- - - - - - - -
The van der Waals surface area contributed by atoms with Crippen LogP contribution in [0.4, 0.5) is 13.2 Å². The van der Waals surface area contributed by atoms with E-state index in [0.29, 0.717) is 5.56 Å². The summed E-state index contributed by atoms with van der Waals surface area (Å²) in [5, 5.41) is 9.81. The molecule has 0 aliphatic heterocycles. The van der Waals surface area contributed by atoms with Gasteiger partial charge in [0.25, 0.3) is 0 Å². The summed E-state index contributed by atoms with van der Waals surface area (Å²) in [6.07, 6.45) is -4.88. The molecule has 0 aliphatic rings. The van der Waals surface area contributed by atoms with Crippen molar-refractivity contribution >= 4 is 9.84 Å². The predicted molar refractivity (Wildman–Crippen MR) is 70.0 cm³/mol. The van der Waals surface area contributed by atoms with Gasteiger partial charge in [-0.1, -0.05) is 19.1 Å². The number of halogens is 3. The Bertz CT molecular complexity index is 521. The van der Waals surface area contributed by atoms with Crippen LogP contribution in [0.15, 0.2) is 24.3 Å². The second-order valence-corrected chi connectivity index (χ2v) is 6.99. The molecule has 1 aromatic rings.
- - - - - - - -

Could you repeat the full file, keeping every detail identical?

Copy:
The van der Waals surface area contributed by atoms with Crippen LogP contribution in [0.4, 0.5) is 13.2 Å². The van der Waals surface area contributed by atoms with E-state index in [0.29, 0.717) is 5.56 Å². The summed E-state index contributed by atoms with van der Waals surface area (Å²) in [5, 5.41) is 9.81. The molecule has 0 aliphatic heterocycles. The van der Waals surface area contributed by atoms with Gasteiger partial charge in [0.25, 0.3) is 0 Å². The summed E-state index contributed by atoms with van der Waals surface area (Å²) in [6.07, 6.45) is -4.88. The molecule has 0 aliphatic rings. The van der Waals surface area contributed by atoms with Crippen molar-refractivity contribution >= 4 is 9.84 Å². The predicted molar refractivity (Wildman–Crippen MR) is 70.0 cm³/mol. The van der Waals surface area contributed by atoms with Gasteiger partial charge in [-0.1, -0.05) is 19.1 Å². The number of halogens is 3. The Bertz CT molecular complexity index is 521. The van der Waals surface area contributed by atoms with Crippen LogP contribution in [0.15, 0.2) is 24.3 Å². The second-order valence-corrected chi connectivity index (χ2v) is 6.99. The molecule has 1 aromatic rings.